The Problem with Smaller Transistors – Quantum Computing pt. 1

Quantum computing

The Problem with Smaller Transistors – Quantum Computing pt. 1

Hey Guys! In today’s blog post I will be discussing about a new contender in the field of computing, the infamous Quantum Computer. This is part one of a two part series, this blog explains the limits of traditional computing and the Transistor. The next blog post explains the concepts of a Quantum Computer. This is a really interesting topic so sit back and enjoy this wonderful journey into the Quantum world!


The Personal Computer revolution started in 1971, with the creation of the first 4 bit microprocessor by Intel namely, the Intel 4004. Until then computers were extremely huge and took up vast amounts of space, often the size of multiple rooms. For example one of the first computers to ever be used, the Electronic Numerical Integrator and Computer, ENIAC for short. This machine was operated using Vacuum Tube Technology. This technology was good enough but had many drawbacks, mainly it failed a lot! So technicians had to replace them every so often and they were also bulky, characteristics that are not ideal for our idea of a PC nowadays.

Over the years, Microprocessors got increasingly advanced. The major shift from Vacuum Tubes to Microprocessors was the inclusion of a transistor, which acts like a basic switch controlling the flow of current inside an electrical circuit. Transistors have many advantages over Vacuum Tubes, mainly they are incredibly small and are resistant to failure up to a certain extent. So over the years, more transistors were packed into a single processor die and processors continued to grow in computational power. This trend was so obvious that the co-founder of Intel, Gordon Moore devised a law called Moore’s Law which states that the number of transistors on each square inch of a CPU die double every two years. This has been true until recently, because we are reaching the physical limit of how small we can make a single Silicon transistor! Currently we use the 14nm fabrication node technology for desktop and 10nm fabrication node for mobile devices.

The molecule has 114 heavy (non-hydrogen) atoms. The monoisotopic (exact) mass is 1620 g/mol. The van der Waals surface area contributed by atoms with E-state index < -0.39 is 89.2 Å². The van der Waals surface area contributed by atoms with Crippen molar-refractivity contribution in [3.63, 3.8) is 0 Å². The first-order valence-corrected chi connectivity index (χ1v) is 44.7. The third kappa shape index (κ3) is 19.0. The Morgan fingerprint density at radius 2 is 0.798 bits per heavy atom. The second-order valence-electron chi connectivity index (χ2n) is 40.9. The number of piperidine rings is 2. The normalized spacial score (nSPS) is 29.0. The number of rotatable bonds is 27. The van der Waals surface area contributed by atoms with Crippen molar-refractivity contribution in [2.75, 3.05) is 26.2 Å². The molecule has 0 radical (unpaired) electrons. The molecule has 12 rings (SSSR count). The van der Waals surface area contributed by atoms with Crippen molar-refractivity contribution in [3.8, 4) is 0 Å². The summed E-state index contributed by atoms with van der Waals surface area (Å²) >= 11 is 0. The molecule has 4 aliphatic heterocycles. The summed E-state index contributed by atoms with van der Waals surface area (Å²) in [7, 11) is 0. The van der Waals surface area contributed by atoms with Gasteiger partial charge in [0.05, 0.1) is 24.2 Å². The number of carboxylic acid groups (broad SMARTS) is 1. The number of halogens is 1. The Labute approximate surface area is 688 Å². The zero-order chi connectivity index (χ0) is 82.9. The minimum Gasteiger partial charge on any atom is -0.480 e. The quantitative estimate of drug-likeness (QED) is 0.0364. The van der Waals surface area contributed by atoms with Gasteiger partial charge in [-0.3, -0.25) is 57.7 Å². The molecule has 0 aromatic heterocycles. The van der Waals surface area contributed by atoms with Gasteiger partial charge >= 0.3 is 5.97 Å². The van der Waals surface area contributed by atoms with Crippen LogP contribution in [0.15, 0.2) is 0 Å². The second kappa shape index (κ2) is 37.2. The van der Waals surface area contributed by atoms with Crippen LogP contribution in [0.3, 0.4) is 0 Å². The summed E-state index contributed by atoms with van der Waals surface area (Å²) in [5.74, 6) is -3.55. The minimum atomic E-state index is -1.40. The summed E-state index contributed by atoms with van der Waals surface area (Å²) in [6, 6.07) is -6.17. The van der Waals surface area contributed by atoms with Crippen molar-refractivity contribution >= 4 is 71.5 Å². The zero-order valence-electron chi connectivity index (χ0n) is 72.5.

Problem with smaller Transistors

Transistor Array

As the Transistor gets smaller, we slowly enter the realm of the Quantum world. Conventional Physics don’t apply in this context, as transistors get smaller the electrons that travel through the circuit start to show a weird Quantum Property called Quantum Tunneling, where the electrons just pass through the silicon hence, disrupting the circuit and rendering it useless. This is where traditional computing power comes to a full stop, we cant go any further than this.

Any other solutions?

Currently, some new technologies have risen to the surface like the Carbon Nanotube Fabrication Process presented by IBM. Experts say, this kind of architecture can take us to sizes closer to 1 nm.


All things said, We are nearing the limit to how small we can fabricate and thus, our computing power will come to a standstill.  We evolved from the days of simple 4 bit architectures with very few and large transistors, to 64 bit multi-core processors which consist of billions of transistors that are smaller than the size of a HIV Virus! Finally Moore’s Law seems to be coming to an end. the most promising technology that might succeed the Traditional Computer will surely be the Quantum Computer.

In the next part of this blog we shall discuss about the benefits of using a Quantum Computer as well as the fundamental principles behind it.

Until then, Have a great day!


Manas Hejmadi

I am a boy who studies in 9th grade at Bangalore! I have a good knowledge of computer programming, AI and UI Design. I aspire to create a tech startup of my own!

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